When Hibbing native Scott Perunovich won his first national championship as a freshman with Minnesota Duluth in 2018 at Xcel Energy Center in St. Paul, he said it took a couple of weeks for it to sink in for him and his teammates.
He’s finding the same to be true of the 2020 Hobey Baker Memorial Award, which Perunovich figuratively added to his trophy case last Saturday alongside an NCHC Frozen Faceoff championship and back-to-back NCAA titles.
Perunovich, the sixth Hobey winner from UMD, still hasn’t physically received college hockey’s most prestigious individual trophy. With the traditional live in-person ceremony at the NCAA Frozen Four canceled due to the COVID-19 pandemic, Perunovich learned he was the 40th Hobey Baker recipient last Saturday during ESPN’s Sportscenter.
A three-time All-American, three-time All-NCHC selection, three-time NCHC Offensive Defenseman of the Year and the 2020 NCHC Player of the Year, Perunovich joined the News Tribune’s Bulldog Insider Podcast for a short bonus episode this week.
Hosted by News Tribune college hockey reporter Matt Wellens and My9 Sports commentator Zach Schneider, and produced by the News Tribune’s Samantha Erkkila, the Bulldog Insider Podcast is wrapping up Season 2 by phone with a couple UMD alumni now playing for the Wild in the NHL — Carson Soucy and Alex Stalock.
Below are excerpts from this week’s bonus short with Perunovich, now available along with the rest of Season 1 and 2 online at duluthnewstribune.com, on Apple Podcasts, Google Podcasts, Spotify or wherever you get your podcasts.
This year’s Hobey presentation came under some unusual circumstances because of COVID-19. Could you take us behind the scenes to what the night was like for you last Saturday when John Buccigross read off your name as the winner on SportsCenter?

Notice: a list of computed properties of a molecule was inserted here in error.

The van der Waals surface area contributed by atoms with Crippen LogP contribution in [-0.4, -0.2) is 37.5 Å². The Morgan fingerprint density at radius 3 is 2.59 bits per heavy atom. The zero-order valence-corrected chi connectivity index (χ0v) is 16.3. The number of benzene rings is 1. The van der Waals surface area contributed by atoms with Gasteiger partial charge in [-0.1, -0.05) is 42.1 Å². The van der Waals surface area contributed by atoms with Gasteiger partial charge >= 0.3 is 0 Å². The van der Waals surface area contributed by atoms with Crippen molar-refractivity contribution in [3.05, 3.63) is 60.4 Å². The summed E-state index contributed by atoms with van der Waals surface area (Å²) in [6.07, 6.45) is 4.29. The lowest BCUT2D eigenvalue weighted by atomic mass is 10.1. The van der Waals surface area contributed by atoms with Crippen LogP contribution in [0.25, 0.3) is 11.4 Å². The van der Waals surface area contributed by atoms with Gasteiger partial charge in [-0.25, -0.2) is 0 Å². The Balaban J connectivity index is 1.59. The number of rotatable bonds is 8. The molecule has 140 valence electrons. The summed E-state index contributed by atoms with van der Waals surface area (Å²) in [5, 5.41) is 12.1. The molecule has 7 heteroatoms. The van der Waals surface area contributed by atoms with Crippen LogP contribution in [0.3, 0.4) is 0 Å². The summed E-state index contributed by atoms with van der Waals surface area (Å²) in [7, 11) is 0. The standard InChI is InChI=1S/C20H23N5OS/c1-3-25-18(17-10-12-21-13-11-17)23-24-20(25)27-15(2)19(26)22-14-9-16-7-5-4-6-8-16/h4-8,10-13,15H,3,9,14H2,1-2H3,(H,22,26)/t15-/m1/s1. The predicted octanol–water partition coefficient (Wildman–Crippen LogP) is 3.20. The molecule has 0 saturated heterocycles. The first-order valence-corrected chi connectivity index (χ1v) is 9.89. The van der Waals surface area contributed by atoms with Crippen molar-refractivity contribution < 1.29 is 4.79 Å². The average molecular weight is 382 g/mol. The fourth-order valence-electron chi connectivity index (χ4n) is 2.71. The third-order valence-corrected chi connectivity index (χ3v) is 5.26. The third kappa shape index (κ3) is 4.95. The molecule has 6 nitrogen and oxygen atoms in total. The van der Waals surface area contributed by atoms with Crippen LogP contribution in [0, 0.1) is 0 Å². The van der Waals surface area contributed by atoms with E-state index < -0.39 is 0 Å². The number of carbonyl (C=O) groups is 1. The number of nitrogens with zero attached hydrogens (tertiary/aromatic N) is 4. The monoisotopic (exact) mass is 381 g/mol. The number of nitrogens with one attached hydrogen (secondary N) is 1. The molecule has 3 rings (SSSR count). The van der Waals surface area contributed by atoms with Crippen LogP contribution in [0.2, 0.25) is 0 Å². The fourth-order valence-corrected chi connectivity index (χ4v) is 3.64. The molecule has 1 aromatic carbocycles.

I was at the cabin with my family and it's pretty nerve racking for the day. Nerves get to you and you know you want to win for your family. It was pretty tense for me. Everyone's just having fun though and then when Bucci read the card and I was fortunate to be the winner, it was just really fun to have my family around me and to celebrate with me.
What was a more emotional moment for you recently — winning the Hobey last Saturday or agreeing to that first NHL contract with the St. Louis Blues?
“That’s tough … they’re both unbelievable moments for me, my life and for my family. It’s tough to compare them, too, just because they both rank up there. I think probably the Hobey was a little bit above because I didn’t know.
We say agreed to terms for your contract because you haven’t signed anything with the Blues yet. You have two deals outstanding, depending on what happens with the 2019-20 NHL season. One if the season restarts and one if it doesn’t. Whose idea was it to do two separate deals? Was that the Blues or your camp?
I'm actually not sure whose idea that was. I just let them take care of the deal on the contract and they just bring it to me. They brought it, they told me about it, and I thought it was a really good idea. I thought that it was definitely going to open it up for some other players who were kind of in a similar position. So I was really happy about what we came to.
What's quarantine life been like and what are you doing to stay in shape In case you are able to begin your NHL career right away, should the season restart?
I'm just at my cabin. I'm outside basically all the time just doing yard work and just little setups that me and my dad have been doing. We made a shooting spot, a shooting station for us just kind of in the woods and we're just basically doing anything that we can to stay busy.
Is your dad, Jim, strapping on the pads at all? Are you making him block shots?
No, not yet. We’re just working on just shooting. He’s not the best shooter yet so we’re working on that. And then I’m going to work on tipping with him. He’s going to start tipping some pucks in a little bit.